Was this Cross-Domain HTTP request essentially a CSRF attack?
Essentially, yes, but only because you specifically disabled the checks that should have prevented it.
If yes, it happens because there is a CORS misconfiguration and there isn’t the CSRF Token? What happens if it has a Anti-XSRF Token?
There are a number of additional factors to consider:
First, not all requests are XHR requests, and therefore are not subject to CORS. The malicious page can host an plain old
<form method="post" action="https://yoursite.com"> which can submit arbitrary payloads to your server (without allowing the attacker to read the result), necessitating a CSRF token. Modern browsers make this somewhat unnecessary by supporting the
SameSite attribute for cookies, but not all browsers support
SameSite, and some users will be on browsers that lack
SameSite support essentially forever. So, CSRF tokens are still important to prevent cross-site form submissions.
Secondly, the HTTP verb matters, and can be considered an additional layer of defense. As you state...
I read that CORS and SOP can’t block a CSRF attack, because the policy prevents only to access to the response on the request, but the HTTP request works anyway.
What you describe only applies to GET requests. However, GET requests do not use a CSRF token in the first place. As long as your service correctly only uses GET for idempotent requests with no side effects, the GET request can succeed, and there is no danger as long as the malicious page is prevented from reading the result.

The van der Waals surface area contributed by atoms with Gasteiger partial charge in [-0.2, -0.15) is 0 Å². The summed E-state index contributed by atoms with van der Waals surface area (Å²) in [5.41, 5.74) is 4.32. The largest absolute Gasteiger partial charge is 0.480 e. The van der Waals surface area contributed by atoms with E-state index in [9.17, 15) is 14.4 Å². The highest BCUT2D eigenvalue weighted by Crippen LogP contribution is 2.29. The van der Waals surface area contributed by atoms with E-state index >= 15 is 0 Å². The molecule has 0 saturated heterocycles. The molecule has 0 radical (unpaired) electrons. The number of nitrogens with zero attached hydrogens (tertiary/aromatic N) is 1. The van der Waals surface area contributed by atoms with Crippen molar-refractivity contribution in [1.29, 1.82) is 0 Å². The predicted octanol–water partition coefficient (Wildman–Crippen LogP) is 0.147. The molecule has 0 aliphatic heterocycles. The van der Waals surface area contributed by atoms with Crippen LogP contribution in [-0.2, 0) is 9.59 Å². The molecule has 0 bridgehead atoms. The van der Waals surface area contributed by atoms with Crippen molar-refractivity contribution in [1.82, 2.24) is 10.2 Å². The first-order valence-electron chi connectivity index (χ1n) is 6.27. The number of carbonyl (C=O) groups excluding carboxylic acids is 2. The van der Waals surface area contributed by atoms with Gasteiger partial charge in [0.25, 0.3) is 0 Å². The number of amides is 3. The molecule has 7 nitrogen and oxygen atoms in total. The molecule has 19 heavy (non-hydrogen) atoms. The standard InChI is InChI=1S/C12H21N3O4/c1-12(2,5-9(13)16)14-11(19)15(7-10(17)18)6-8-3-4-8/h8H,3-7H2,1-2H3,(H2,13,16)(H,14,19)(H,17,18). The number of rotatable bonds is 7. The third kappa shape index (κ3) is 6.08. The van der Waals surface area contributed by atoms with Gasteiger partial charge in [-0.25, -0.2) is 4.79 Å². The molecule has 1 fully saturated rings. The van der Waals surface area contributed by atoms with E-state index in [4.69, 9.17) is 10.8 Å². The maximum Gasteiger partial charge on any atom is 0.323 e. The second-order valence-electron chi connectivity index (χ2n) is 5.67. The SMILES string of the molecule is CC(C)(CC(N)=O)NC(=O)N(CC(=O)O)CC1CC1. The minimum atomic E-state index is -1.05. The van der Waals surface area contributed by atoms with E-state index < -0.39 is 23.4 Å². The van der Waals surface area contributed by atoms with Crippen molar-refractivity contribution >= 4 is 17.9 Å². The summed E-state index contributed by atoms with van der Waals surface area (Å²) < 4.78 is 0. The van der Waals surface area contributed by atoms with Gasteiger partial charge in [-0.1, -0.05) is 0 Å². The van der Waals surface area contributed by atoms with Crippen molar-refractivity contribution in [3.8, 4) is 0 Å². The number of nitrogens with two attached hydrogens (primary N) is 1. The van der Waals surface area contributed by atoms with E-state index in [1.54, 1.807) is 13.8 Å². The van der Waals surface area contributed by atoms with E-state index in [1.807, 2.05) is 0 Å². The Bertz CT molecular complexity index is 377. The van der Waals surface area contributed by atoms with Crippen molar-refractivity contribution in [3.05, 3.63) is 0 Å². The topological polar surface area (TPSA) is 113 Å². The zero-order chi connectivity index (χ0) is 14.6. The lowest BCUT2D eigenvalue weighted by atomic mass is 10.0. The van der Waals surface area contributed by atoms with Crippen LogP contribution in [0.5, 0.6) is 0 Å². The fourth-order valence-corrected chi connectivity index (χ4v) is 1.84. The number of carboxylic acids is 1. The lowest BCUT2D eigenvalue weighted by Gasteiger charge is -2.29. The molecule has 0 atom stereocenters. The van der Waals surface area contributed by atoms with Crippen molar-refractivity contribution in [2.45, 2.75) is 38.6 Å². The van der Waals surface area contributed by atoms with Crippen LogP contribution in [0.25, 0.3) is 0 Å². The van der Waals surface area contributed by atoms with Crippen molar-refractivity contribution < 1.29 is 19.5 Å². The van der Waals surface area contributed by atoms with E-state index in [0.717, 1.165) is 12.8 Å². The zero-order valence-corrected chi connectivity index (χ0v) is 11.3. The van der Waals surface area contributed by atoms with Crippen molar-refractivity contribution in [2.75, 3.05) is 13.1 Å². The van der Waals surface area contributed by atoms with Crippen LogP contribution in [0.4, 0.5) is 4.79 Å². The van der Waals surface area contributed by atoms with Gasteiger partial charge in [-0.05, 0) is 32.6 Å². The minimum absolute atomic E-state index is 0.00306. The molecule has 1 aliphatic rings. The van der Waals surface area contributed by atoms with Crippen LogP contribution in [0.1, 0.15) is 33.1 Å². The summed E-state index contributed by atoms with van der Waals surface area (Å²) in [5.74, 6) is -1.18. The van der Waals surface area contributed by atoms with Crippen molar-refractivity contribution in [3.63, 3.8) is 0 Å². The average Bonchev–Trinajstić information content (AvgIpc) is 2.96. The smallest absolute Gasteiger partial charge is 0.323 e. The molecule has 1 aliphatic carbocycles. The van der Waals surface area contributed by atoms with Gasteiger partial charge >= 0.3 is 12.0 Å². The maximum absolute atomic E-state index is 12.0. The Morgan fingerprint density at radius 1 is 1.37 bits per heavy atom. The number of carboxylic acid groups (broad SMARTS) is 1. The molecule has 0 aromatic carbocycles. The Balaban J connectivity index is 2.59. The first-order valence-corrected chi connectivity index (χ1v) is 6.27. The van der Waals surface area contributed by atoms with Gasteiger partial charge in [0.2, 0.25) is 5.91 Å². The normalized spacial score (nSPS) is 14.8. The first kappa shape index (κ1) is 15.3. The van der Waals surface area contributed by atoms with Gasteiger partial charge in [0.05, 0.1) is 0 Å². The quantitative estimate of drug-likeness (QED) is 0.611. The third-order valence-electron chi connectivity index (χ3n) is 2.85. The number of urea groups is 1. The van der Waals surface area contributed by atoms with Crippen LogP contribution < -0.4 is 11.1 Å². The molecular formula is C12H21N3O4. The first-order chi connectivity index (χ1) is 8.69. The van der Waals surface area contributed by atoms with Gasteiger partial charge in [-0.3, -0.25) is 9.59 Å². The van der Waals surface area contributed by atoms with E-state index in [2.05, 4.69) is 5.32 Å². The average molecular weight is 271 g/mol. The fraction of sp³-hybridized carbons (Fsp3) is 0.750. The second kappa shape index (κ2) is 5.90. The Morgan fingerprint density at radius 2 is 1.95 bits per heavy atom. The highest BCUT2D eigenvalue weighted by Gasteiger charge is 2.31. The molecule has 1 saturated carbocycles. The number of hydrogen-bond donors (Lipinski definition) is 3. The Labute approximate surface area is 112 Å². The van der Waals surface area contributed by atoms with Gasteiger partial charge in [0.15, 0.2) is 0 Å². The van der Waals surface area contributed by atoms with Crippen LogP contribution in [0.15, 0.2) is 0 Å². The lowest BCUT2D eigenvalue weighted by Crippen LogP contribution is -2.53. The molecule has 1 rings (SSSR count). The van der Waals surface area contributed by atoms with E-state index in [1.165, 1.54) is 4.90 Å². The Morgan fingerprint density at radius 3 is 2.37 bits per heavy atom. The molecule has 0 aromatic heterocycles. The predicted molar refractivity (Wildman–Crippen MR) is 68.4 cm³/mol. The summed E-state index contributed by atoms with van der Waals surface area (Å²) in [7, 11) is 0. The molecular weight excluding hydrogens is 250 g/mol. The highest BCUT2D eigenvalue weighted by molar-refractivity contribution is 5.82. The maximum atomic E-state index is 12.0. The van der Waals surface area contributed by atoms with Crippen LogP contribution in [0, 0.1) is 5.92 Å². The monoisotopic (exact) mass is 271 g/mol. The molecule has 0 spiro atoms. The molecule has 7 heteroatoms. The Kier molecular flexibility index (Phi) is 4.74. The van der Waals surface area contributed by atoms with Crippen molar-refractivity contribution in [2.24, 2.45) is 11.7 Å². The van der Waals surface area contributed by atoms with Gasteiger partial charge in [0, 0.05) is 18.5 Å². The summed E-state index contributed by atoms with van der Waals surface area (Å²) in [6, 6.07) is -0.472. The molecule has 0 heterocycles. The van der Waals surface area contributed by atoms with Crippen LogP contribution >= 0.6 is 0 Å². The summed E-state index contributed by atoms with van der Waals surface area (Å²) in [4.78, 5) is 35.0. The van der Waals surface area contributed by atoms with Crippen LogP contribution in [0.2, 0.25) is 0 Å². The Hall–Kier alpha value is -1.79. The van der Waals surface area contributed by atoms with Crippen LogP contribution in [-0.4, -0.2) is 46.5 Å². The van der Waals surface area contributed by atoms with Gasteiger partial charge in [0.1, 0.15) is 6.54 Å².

CORS protects other methods like POST/PUT/DELETE (that do cause side effects) with a preflight OPTIONS request. If that preflight request fails a CORS check, not only is the attacker prevented from reading the response, the actual POST request will not happen, so there is no response to read in the first place. The browse will not actually perform a POST to your service if the OPTIONS request fails.
So, in the usual case where a CSRF token is relevant (PUT/POST/PATCH/etc) a CSRF token would have prevented the CORS misconfiguration you describe from allowing arbitrary XHR and non-XHR requests from malicious domains, but only if combined with an old browser or a
If CORS and SOP can’t block a CSRF attack, the CSRF attack could work also if the web server target is not vulnerable a CORS misconfiguration?
No. If CORS were correctly configured, and your service didn't use GET incorrectly, CORS would allow the (safe) GET request but prevent the attacker from being reading the result, and it would prevent POST/PATCH/etc request from being made at all.